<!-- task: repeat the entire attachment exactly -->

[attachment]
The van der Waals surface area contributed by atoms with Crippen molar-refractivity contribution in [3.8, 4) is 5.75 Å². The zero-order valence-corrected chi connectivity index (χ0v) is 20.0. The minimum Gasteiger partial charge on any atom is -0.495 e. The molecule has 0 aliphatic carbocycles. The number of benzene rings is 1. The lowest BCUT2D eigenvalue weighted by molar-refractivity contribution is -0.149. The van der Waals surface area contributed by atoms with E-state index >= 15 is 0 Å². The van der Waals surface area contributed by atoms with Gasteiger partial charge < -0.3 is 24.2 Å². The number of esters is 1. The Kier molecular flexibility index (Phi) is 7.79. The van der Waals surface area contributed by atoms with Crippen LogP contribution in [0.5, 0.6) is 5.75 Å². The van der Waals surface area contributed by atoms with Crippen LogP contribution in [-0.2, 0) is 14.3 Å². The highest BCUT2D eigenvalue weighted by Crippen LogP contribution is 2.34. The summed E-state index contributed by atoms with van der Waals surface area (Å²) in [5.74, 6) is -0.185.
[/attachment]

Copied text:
The van der Waals surface area contributed by atoms with Crippen molar-refractivity contribution in [3.8, 4) is 5.75 Å². The zero-order valence-corrected chi connectivity index (χ0v) is 20.0. The minimum Gasteiger partial charge on any atom is -0.495 e. The molecule has 0 aliphatic carbocycles. The number of benzene rings is 1. The lowest BCUT2D eigenvalue weighted by molar-refractivity contribution is -0.149. The van der Waals surface area contributed by atoms with E-state index >= 15 is 0 Å². The van der Waals surface area contributed by atoms with Gasteiger partial charge < -0.3 is 24.2 Å². The number of esters is 1. The Kier molecular flexibility index (Phi) is 7.79. The van der Waals surface area contributed by atoms with Crippen LogP contribution in [0.5, 0.6) is 5.75 Å². The van der Waals surface area contributed by atoms with Crippen LogP contribution in [-0.2, 0) is 14.3 Å². The highest BCUT2D eigenvalue weighted by Crippen LogP contribution is 2.34. The summed E-state index contributed by atoms with van der Waals surface area (Å²) in [5.74, 6) is -0.185.